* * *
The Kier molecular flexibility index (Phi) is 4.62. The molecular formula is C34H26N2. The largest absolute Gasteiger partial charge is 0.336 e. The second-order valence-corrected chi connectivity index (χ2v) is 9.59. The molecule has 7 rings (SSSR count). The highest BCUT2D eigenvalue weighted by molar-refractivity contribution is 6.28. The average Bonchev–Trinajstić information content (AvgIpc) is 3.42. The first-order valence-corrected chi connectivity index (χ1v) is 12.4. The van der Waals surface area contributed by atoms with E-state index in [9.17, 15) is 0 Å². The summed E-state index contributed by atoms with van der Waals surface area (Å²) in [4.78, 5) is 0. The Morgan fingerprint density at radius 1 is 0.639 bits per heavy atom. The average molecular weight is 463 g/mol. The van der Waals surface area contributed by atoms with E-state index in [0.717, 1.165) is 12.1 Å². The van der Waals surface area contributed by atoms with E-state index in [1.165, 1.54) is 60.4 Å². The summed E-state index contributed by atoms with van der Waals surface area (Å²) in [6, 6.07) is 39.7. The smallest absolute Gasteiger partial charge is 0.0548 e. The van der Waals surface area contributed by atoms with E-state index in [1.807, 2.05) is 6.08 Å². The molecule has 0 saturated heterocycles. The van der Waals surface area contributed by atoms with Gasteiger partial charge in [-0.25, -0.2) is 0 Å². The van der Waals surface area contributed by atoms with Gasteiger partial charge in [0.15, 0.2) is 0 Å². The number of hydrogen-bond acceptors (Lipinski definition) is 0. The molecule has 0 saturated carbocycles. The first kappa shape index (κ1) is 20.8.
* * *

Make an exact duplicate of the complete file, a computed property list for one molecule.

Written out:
The Kier molecular flexibility index (Phi) is 4.62. The molecular formula is C34H26N2. The largest absolute Gasteiger partial charge is 0.336 e. The second-order valence-corrected chi connectivity index (χ2v) is 9.59. The molecule has 7 rings (SSSR count). The highest BCUT2D eigenvalue weighted by molar-refractivity contribution is 6.28. The average Bonchev–Trinajstić information content (AvgIpc) is 3.42. The first-order valence-corrected chi connectivity index (χ1v) is 12.4. The van der Waals surface area contributed by atoms with E-state index in [9.17, 15) is 0 Å². The summed E-state index contributed by atoms with van der Waals surface area (Å²) in [4.78, 5) is 0. The Morgan fingerprint density at radius 1 is 0.639 bits per heavy atom. The average molecular weight is 463 g/mol. The van der Waals surface area contributed by atoms with E-state index in [0.717, 1.165) is 12.1 Å². The van der Waals surface area contributed by atoms with E-state index in [1.165, 1.54) is 60.4 Å². The summed E-state index contributed by atoms with van der Waals surface area (Å²) in [6, 6.07) is 39.7. The smallest absolute Gasteiger partial charge is 0.0548 e. The van der Waals surface area contributed by atoms with E-state index in [1.807, 2.05) is 6.08 Å². The molecule has 0 saturated heterocycles. The van der Waals surface area contributed by atoms with Gasteiger partial charge in [-0.25, -0.2) is 0 Å². The van der Waals surface area contributed by atoms with Gasteiger partial charge in [0.15, 0.2) is 0 Å². The number of hydrogen-bond acceptors (Lipinski definition) is 0. The molecule has 0 saturated carbocycles. The first kappa shape index (κ1) is 20.8.